If, Lord, Thou count me meet scientious in attending to his appointments, With that enraptured host to appear, and earnest in endeavouring to win souls for And worship at Thy feet !" his Master. During his last illness he was often severely tempted; but, by "looking she at once replied, firmly, but feebly,

When asked if she felt Jesus precious, unto Jesus," he overcame, and was kept in

in the affirmative. After desiring her sortom, peace. On the last Sabbath of his life, with decp emotion, he repeated the lines,

ing friends to pray on her behalf, she com

mended her babe to their care, and peacefully “ But, 0, when that last conflict's o'er,

fell asleep in the faith and hope of the And I am chain'd to carth no more, Gospel.

T. C, With what glad accents shall I rise To join the music of the skies!”

November 11th.-At Brownrigg, in the Soon after, he said, “God will bring me

Penrith Circuit, in her forty-first year, Mrs.

Elizabeth Muse. At seventeen she found through; I have nothing to do, but to ‘rejoice evermore, pray without ceasing, and in

peace through believing, being among the

first-fruits of the Wesleyan ministry in everything give thanks.'”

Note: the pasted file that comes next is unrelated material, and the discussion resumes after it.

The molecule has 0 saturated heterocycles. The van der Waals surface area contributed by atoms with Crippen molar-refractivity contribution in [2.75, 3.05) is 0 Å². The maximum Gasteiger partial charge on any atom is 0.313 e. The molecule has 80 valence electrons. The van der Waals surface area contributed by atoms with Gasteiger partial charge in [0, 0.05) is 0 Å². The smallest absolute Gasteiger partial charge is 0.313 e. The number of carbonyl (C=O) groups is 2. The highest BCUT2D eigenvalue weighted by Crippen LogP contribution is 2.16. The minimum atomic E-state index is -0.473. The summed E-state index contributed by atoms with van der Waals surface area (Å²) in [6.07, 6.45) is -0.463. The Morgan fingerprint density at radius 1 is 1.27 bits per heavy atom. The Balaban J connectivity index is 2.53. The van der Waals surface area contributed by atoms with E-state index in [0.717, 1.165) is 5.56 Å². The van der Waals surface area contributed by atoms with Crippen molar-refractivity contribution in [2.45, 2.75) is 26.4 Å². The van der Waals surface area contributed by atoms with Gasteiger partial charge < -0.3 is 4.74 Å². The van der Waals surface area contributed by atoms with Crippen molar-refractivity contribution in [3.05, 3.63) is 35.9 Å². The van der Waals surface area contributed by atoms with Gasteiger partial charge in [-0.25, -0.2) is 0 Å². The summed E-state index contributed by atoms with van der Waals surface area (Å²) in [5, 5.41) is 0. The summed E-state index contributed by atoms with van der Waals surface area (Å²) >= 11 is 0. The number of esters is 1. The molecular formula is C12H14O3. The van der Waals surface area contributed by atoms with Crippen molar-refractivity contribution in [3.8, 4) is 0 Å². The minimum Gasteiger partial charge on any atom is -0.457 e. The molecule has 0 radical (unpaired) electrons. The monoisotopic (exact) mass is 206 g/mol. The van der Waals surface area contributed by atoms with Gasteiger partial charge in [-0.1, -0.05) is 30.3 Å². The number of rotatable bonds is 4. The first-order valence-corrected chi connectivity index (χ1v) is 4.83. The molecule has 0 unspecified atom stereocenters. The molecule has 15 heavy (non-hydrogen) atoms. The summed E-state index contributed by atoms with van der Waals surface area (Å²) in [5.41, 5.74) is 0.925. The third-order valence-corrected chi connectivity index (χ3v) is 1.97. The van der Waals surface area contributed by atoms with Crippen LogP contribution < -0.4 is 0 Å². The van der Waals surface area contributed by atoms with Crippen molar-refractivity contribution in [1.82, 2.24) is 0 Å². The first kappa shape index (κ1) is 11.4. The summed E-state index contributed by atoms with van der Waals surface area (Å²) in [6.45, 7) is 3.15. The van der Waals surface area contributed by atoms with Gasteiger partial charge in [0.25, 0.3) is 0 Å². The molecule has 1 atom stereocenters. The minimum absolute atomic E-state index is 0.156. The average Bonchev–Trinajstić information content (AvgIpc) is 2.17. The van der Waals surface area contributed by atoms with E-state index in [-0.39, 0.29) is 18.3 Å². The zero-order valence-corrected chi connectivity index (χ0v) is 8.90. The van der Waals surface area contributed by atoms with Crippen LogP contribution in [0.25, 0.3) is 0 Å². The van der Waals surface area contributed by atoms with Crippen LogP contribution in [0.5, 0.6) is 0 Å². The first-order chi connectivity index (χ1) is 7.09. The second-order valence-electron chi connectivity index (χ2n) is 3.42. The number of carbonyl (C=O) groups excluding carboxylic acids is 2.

T. S.

Matterdale. She walked with God, and October 30th.-At Outhwaite, in the

exhibited the Christian Penrith Circuit, in his twenty-third year, seasons of prosperity and in times of difMr. John Sanderson. He was converted in ficulty and bereavement. Her children were early youth, and gave evidence of true piety anxiously trained in the doctrine and disby a holy life. He was rendered a blessing cipline of the Lord. Her trust in the to the Sabbath-school in his native village, providential government of God was firm and was active in various plans of benevolent and unshaken. Her last affliction, though enterprise. He died suddenly at Bowness, protracted, was borne with resignation ami Windermere; but he was found ready, and joyous hope. To the last moment she ex. experienced the support and consolations of pressed an entire reliance on the mercy of religion. With faith unshaken, and hope God through a crucified Redeemer. T. B. unclouded, he passed to his heavenly home,

November 23d. At Bramley, aged thirty peacefully trusting in the merits of Jesus alone.

five, Elizabeth, the beloved wife of Mr. W. T. B.

H. Scott. She “feared the Lord from her November 10th.--At Saltfleet, in the youth," and about the age of fourteen Louth Circuit, Mrs. Hannah Phillipson, in experienced converting grace, and united her twenty-eighth year. During a revival herself to the church of God. A naturally

graces both in